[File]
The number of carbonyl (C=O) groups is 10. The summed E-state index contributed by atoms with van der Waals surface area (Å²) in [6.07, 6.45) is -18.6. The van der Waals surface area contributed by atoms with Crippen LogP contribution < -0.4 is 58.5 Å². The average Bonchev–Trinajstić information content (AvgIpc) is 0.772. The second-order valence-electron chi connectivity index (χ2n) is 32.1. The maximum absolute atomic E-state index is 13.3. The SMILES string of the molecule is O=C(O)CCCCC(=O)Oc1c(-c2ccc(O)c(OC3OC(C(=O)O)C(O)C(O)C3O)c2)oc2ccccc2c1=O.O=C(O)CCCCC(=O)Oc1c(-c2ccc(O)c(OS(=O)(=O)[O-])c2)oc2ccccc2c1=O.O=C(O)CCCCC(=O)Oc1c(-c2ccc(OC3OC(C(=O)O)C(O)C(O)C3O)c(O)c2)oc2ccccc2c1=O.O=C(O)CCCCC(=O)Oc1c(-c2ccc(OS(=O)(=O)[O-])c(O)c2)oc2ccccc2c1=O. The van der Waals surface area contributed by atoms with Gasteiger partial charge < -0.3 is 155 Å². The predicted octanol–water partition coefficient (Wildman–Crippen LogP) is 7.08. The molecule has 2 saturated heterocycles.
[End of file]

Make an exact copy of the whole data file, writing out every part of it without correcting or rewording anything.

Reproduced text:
The number of carbonyl (C=O) groups is 10. The summed E-state index contributed by atoms with van der Waals surface area (Å²) in [6.07, 6.45) is -18.6. The van der Waals surface area contributed by atoms with Crippen LogP contribution < -0.4 is 58.5 Å². The average Bonchev–Trinajstić information content (AvgIpc) is 0.772. The second-order valence-electron chi connectivity index (χ2n) is 32.1. The maximum absolute atomic E-state index is 13.3. The SMILES string of the molecule is O=C(O)CCCCC(=O)Oc1c(-c2ccc(O)c(OC3OC(C(=O)O)C(O)C(O)C3O)c2)oc2ccccc2c1=O.O=C(O)CCCCC(=O)Oc1c(-c2ccc(O)c(OS(=O)(=O)[O-])c2)oc2ccccc2c1=O.O=C(O)CCCCC(=O)Oc1c(-c2ccc(OC3OC(C(=O)O)C(O)C(O)C3O)c(O)c2)oc2ccccc2c1=O.O=C(O)CCCCC(=O)Oc1c(-c2ccc(OS(=O)(=O)[O-])c(O)c2)oc2ccccc2c1=O. The van der Waals surface area contributed by atoms with Gasteiger partial charge < -0.3 is 155 Å². The predicted octanol–water partition coefficient (Wildman–Crippen LogP) is 7.08. The molecule has 2 saturated heterocycles.